The main purpose of stipulating the density of built use or degree of building coverage is to stipulate the density of development and the construction height of physical structures, and the proportion of a development site which may be built on. The density of built use can be determined by including stipulations on
- the site occupancy index or plot coverage rate,
- the floor-space index or floor area,
- the cubing ratio or building volume,
- the number of full storeys
- the height of physical structures.
The site occupancy index is the ratio of the actual surface area of a plot to permissible coverage. It is expressed as a simple ratio of built surface area to site area. This value makes it possible to calculate the proportion of the surface area of a development site which may be covered. The floor-space index indicates the relationship between the total floor space of all of the storeys in a building and the size of the development site. The total floor space is calculated on the basis on the external dimensions of all full storeys; i.e., it includes external and internal walls and stairways, although exceptions are possible for certain types of physical structure and sections of buildings.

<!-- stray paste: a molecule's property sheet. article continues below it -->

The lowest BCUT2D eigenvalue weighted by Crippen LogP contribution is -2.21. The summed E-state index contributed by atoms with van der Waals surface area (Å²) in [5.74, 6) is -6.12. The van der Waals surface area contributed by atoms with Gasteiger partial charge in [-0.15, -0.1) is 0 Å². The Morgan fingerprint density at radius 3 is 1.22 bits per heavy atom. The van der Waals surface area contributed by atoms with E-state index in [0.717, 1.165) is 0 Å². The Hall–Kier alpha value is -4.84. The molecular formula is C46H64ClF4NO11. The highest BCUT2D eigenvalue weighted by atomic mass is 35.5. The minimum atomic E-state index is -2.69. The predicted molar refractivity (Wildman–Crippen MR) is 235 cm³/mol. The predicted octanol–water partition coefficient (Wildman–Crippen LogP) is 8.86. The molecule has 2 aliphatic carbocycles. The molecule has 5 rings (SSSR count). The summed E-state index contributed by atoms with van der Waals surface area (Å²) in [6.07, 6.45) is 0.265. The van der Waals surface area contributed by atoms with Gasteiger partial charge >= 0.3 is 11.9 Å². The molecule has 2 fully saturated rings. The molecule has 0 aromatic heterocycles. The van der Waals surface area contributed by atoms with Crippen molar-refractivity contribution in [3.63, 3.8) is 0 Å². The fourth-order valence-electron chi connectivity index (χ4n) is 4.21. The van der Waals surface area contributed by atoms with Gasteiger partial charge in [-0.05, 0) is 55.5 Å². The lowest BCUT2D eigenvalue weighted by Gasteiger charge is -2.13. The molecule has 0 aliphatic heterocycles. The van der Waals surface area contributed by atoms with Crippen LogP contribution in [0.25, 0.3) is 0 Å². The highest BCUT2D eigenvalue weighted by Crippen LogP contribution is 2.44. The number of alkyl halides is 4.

The cubing ratio indicates the maximum volume of buildings per square metre of plot area. It is calculated on the basis of the external dimensions of buildings from the floor of the lowest full storey to the ceiling of the uppermost full storey. In respect of industrial, commercial and special-use areas, planning designations may be made without the need for details on the number of storeys. Depending on the building use category, the Land Utilisation Ordinance sets limits to the site occupancy index, floorspace index, and cubing ratio, which may for specific reasons be exceeded.
When the degree of building coverage is set in a binding land-use plan, the site occupancy index or the proportion of the site to be covered by physical structures must always be stated; the number of full storeys and the height of construction need to be set if failure to do so might be detrimental to the public interest, and especially to the appearance of the locality or landscape.